Metro cleared a key obstacle Monday to replacing its oldest rail cars, receiving clearance from federal officials just a day before safety investigators are expected to target the cars in a report on last summer's deadly Red Line crash.

The Federal Transit Administration signed off on Metro's plan to spend $886 million to buy 428 rail cars from Kawasaki Rail Car Inc., according to a letter dated Monday by Administrator Peter Rogoff. The transit agency had run into trouble earlier this month meeting federal "Buy America" rules for the 7000 series rail cars.

The requirements mark the latest hurdle for Metro in getting the new cars, which will run on the Dulles Rail extension and replace the nearly 300 remaining Rohr 1000 series rail cars in Metro's fleet.

For years, National Transportation Safety Board officials told Metro to get rid of the Rohr cars because they are not "crashworthy," collapsing upon impact. But Metro had said it couldn't afford to replace or mothball them.

Then, one of those cars crumpled to a third of its size during the June 2009 Red Line crash near Fort Totten, killing nine people. In November, other 1000 series cars suffered the most damage during a slow rail yard crash, even though they were not at the point of impact.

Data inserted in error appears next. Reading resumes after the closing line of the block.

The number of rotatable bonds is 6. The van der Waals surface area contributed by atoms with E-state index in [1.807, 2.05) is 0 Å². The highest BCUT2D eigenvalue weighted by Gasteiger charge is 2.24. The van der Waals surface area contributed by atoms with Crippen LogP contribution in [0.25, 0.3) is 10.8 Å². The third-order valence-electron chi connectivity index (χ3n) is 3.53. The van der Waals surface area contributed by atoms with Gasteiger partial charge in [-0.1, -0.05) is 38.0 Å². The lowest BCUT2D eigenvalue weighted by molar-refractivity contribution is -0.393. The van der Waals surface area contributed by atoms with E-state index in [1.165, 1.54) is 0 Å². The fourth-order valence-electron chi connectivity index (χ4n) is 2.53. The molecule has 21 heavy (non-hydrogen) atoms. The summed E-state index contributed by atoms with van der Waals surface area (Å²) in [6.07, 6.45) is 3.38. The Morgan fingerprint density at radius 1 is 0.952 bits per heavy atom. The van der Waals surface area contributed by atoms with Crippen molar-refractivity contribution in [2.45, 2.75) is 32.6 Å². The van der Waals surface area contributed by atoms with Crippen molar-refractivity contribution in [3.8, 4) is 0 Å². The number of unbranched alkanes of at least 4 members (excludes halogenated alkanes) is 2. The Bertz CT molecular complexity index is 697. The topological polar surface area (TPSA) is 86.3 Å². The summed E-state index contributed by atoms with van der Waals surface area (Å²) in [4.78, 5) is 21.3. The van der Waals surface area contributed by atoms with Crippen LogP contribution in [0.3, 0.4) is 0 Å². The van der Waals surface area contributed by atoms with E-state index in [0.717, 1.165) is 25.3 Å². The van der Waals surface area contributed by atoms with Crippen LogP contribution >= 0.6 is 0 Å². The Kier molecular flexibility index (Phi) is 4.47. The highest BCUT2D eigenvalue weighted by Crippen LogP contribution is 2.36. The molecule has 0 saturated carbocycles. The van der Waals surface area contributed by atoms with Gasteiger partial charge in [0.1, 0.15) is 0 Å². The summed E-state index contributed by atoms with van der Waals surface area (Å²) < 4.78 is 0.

The NTSB is set to release its final findings of the Red Line crash investigation Tuesday, likely focusing on the rail cars in its recommendations.

Metro has been planning to buy new rail cars since it won new federal funding with local matches totaling $300 million per year.

In April, though, the deal was jeopardized when the Metropolitan Washington Airports Authority said Metro was loading development charges on the authority's Dulles Rail cars so the transit agency could get cheaper cars. Metro had to renegotiate.

Then Gov. Bob McDonnell threatened to withhold Virginia's share of the money unless the state could have two of the four Virginia seats on Metro's board. The state capitulated at the last minute.

The day the rail contract was due, the FTA in a letter "expressed serious reservations" about Metro's plan to comply with the Buy America standards.

Kawasaki gave Metro an extension until Aug. 13 to work out the details. Now, after Monday's approval letter, Metro spokeswoman Lisa Farbstein said only paperwork remains to be done and Metro expects to meet the deadline.

The rail cars aren't all slated to arrive until at least 2016.